Tag Archives: troubled marriage

I’ll Follow the Sun

Gone: A Novel by Cathi Hanauer (Atria Books, $24.99, 347 pages)

Take what you need…  Take what you want.   Figure it out, find it, do it.   That’s what he was doing.   That’s what he did.

Cathi Hanauer is one heck of a writer; she’s a woman who can write about serious things and funny things in equal proportions.   This may be because this is the way life is…  Sometimes it plays out the way we think it will, sometimes it shocks and astounds us, and sometimes things simply seem to happen at random.

In Gone, we meet Eve Adams, a mother of two and a wife, whose husband Eric has suddenly left their comfortable home in Massachusetts.   Eric, a once successful sculptor, said he would drive the ultra short-skirted babysitter home, and then simply failed to return.   Eve, the author of a decently selling reality-based diet book, finds out from the credit card statements that Eric has headed west to Arizona (his mother lives in Tucson) – and he’s apparently used the credit card to spend nights in hotels with the babysitter.

We run from our lives, from the mediocrity and the abandoned plans and dreams and the people we’re sick of, including ourselves.   But wherever we go, there we are.   And so we go back, to the people we love.   But you can’t really go back, of course.

The story is told in alternating chapters, first in Eve’s words and then in Eric’s.   As might be expected, each has a different perspective on the pressures that drove them apart.   Eve has had to become the family breadwinner since Eric seems to have lost his artistic inspirations.   Eric feels like a failure and comes to view Eve as overly harsh and judgmental – especially when compared to the babysitter Dria, who tells Eric that he’s both an artistic genius and a nice man.

…he didn’t lose himself around Eve.   If anything, he found himself through her, and lost himself when she wasn’t there to reflect it back to him: to praise his work, to admire what he did.   To love him.

Separated for many weeks, both Eve and Eric have some major decisions to make.   Eve needs to decide if she’ll ever forgive Eric once he returns, if he returns.   And Eric needs to determine if he can be the type of practical family man who can place earning a paycheck in front of his need to be creative (as he’s forced to admit that he hasn’t been a creative artist in years).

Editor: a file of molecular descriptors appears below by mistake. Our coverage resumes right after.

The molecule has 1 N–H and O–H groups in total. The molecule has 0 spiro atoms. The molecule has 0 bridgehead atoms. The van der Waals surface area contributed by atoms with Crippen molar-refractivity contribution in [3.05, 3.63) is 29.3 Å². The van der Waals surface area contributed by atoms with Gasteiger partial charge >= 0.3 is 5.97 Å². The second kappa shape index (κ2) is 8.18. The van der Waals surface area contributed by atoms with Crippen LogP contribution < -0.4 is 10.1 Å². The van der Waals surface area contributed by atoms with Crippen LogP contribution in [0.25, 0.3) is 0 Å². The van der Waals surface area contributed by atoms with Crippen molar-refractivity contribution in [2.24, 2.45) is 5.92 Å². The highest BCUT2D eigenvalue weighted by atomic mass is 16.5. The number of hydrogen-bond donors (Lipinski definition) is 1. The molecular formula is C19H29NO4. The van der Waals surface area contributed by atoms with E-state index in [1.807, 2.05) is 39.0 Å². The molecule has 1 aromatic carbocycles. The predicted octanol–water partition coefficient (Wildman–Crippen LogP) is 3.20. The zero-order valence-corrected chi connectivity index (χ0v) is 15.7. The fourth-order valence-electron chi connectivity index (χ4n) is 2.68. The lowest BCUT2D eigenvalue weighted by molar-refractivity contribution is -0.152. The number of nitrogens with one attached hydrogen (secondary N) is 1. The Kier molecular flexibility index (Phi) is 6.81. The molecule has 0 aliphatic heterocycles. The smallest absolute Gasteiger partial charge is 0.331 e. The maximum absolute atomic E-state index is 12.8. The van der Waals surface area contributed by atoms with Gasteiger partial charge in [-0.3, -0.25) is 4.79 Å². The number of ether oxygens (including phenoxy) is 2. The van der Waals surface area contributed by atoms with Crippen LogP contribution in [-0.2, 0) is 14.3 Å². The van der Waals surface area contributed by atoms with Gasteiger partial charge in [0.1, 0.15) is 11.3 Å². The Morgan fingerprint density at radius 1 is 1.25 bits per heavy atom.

In Gone, Hanauer serves up not only an admirable family novel, but adds a couple of bonus items to the menu.   First, she does a fine job of describing the essence of Tucson, Arizona – a city she resided in while teaching writing at the University of Arizona.   (Bear down.)   Secondly, she offers a book-within-the-book, as Eve’s practical tips to dieting and nutrition will serve the average reader quite well.   The tips are both common sense-based and near-brilliant, and, if followed, may add years to one’s life.

One nice aspect about the conclusion of Gone is that the reader discovers that Eve and Eric both have new facets of themselves to reveal.   Neither is a stereotype, and each is a human being loaded with underlying strengths and weaknesses.   That’s the way life is.

Highly recommended.

Joseph Arellano

A review copy was provided by the publisher.   “Cathi Hanauer succeeds beautifully in creating a story that will make you care and keep turning the pages…”   Dani Shapiro, author of Devotion.   “It’s a compelling, big-hearted book.”   Joshua Henkin, author of The World Without You.

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The Unforgiven

The Stuff That Never Happened: A Novel by Maddie Dawson (Broadway, $14.00, 336 pages)

“Grant had never forgiven her for stuff that happened twenty-six years ago…”

Annabelle McKay is a student at U.C., Santa Barbara when she meets her future husband Grant at a students’ apartment eviction party in Isla Vista.   Annabelle and Grant have a whirlwind romance, and she drops out of school to marry him; he’s been offered a teaching position at a college in Manhattan.   The new couple has no place to live, so in the interim they move in with Grant’s mentor, Jeremiah, Jeremiah’s wife Carly, and their twin toddlers.